With supporters of popular diets such as Paleo and LCHF (low carb high fat) putting cream, butter and bacon back on the menu, it’s time to re-examine the evidence. Is saturated fat actually good for us, and how much do we need? HFG senior nutritionist Rose Carr answers a few important questions.
The confusion around saturated fat starts here — our bodies need saturated fats, but we don’t have to eat foods containing them. This is because our bodies are clever and efficient enough to produce most of the different types of fats they need, including saturated fats, from the foods we eat.
So why do our bodies NEED saturated fats? Like all fats, they give us energy, while fat storage provides us with energy reserves, but research also suggests different types of saturated fats are involved in other jobs such as cell communication, regulating hormones and possibly even stopping the development of cancer cells. Some saturated fats also help to strengthen cell membranes.
Why we need fat
- Gives us energy
- Provides energy reserves
- Helps cell communication
- Is important for regulating hormones
- Helps strengthen cell membranes
- Carries fat-soluble vitamins A, D, E and K into our bodies
- Protects internal organs
- Insulates our bodies
- Helps us to feel full
- Enhances texture and taste!
So, we don’t need to eat saturated fats, but they are present in lots of the food we eat and there is clear evidence to show we need to be careful about the amount we consume. The answers below will explain why.
What’s the link between saturated fat and cholesterol?
Diets high in saturated fats have been clearly linked to a higher ratio of total to HDL cholesterol, an indicator of heart disease risk. We tend to talk about saturated fat as one entity but there are many saturated fats with different chemical structures.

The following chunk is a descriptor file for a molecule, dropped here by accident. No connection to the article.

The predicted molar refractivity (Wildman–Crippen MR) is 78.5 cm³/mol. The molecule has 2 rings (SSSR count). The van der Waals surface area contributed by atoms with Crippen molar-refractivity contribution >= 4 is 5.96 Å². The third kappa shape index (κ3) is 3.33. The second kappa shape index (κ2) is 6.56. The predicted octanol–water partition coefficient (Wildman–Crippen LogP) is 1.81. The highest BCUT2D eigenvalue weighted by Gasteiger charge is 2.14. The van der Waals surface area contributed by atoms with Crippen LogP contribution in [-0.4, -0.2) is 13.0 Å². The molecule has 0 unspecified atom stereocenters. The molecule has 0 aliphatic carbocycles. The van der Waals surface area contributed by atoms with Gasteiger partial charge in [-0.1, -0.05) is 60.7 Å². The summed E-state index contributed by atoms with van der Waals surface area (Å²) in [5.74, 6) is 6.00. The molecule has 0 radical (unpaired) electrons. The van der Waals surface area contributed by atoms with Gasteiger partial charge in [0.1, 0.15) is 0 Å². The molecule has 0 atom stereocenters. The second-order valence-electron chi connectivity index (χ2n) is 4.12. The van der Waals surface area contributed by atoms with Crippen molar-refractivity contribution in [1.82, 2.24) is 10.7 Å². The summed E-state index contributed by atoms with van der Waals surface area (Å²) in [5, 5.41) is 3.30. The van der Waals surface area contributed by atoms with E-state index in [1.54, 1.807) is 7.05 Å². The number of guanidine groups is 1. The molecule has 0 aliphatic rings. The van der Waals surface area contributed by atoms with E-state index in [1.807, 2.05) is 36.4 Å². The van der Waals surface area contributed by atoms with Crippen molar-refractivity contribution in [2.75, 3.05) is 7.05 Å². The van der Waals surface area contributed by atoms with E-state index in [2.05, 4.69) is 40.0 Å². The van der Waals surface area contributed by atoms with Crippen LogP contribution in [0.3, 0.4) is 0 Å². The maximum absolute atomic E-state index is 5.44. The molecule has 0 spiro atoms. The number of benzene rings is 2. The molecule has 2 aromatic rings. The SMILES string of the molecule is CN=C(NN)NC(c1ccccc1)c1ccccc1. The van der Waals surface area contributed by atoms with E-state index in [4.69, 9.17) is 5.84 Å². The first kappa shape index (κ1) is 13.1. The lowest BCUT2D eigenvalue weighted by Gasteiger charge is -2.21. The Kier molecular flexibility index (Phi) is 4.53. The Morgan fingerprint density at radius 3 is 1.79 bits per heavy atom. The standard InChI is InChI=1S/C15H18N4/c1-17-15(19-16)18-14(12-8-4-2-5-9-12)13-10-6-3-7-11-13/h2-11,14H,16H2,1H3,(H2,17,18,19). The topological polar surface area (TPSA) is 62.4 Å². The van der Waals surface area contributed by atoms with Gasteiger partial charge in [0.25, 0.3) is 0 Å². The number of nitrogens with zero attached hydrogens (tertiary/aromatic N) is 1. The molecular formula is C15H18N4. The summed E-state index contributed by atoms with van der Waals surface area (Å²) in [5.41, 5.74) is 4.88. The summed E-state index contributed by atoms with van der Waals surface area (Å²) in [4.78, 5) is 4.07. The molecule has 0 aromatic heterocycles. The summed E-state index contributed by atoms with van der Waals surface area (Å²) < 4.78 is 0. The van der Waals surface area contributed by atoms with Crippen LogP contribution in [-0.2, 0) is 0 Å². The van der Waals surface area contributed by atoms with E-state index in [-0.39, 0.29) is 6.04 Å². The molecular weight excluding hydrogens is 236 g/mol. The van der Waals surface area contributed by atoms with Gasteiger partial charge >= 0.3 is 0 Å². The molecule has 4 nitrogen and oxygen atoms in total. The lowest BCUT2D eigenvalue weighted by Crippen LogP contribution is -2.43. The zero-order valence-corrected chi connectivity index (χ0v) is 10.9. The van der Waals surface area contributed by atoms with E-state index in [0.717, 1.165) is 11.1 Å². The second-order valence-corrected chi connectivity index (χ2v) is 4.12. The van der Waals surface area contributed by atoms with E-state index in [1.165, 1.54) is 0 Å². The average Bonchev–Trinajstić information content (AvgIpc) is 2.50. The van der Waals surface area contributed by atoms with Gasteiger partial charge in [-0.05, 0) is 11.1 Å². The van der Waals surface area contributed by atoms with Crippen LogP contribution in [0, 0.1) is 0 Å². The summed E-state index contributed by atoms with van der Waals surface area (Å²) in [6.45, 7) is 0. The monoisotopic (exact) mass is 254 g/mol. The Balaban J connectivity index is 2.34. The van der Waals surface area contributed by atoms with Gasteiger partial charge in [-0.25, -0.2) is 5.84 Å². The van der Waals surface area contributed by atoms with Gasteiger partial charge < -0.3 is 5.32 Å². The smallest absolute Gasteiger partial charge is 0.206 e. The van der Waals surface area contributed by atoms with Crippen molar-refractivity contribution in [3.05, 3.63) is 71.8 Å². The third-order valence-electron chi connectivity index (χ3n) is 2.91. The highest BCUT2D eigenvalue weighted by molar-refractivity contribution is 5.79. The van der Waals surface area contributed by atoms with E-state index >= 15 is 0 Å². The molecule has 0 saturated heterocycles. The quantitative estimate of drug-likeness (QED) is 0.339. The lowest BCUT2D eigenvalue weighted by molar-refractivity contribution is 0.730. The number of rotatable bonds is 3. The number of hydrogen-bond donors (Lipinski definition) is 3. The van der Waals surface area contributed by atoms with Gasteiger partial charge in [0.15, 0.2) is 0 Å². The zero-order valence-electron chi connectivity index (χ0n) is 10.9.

More common saturated fats (technically called fatty acids) include palmitic, stearic, myristic, lauric and butyric acids. While research shows that individual saturated fats have different effects on cholesterol, saturated fats in food come in a group, not individually. So to understand what the effect is likely to be on cholesterol levels and assess risk for heart disease, we’re better to focus on research involving people and real food, rather than lab studies.
One such study clearly showed a positive effect on blood cholesterol levels when saturated fats were replaced with unsaturated fats. When dairy fats were replaced with coconut fat, they found a small improvement in the total to HDL cholesterol ratio (which means it’s not quite as bad as butter). However, there was a much greater improvement in cholesterol when saturated fats were replaced with olive oil or rice bran oil and even better again with sunflower, soybean or canola oil. The same trends were evident when beef fat was replaced with the same plant fats.
Is the link between saturated fat and heart disease still compelling?
Yes. Our rates of death from heart disease have dropped dramatically since they peaked in the 1960s and our reduced intake of saturated fats have been an important part of that.